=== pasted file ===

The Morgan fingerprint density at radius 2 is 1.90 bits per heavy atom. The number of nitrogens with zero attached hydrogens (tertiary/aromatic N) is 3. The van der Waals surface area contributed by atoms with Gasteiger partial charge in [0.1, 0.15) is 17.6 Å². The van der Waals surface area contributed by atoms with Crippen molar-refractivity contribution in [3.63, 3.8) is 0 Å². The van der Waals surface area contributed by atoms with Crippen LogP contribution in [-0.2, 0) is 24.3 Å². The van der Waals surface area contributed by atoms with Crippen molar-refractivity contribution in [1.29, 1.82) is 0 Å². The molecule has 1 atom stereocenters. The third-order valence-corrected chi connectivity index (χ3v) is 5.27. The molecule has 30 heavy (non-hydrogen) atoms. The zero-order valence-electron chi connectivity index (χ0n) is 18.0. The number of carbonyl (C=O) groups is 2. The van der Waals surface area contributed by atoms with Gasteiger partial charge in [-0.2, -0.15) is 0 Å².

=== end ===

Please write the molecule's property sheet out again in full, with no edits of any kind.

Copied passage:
The Morgan fingerprint density at radius 2 is 1.90 bits per heavy atom. The number of nitrogens with zero attached hydrogens (tertiary/aromatic N) is 3. The van der Waals surface area contributed by atoms with Gasteiger partial charge in [0.1, 0.15) is 17.6 Å². The van der Waals surface area contributed by atoms with Crippen molar-refractivity contribution in [3.63, 3.8) is 0 Å². The van der Waals surface area contributed by atoms with Crippen LogP contribution in [-0.2, 0) is 24.3 Å². The van der Waals surface area contributed by atoms with Crippen molar-refractivity contribution in [1.29, 1.82) is 0 Å². The molecule has 1 atom stereocenters. The third-order valence-corrected chi connectivity index (χ3v) is 5.27. The molecule has 30 heavy (non-hydrogen) atoms. The zero-order valence-electron chi connectivity index (χ0n) is 18.0. The number of carbonyl (C=O) groups is 2. The van der Waals surface area contributed by atoms with Gasteiger partial charge in [-0.2, -0.15) is 0 Å².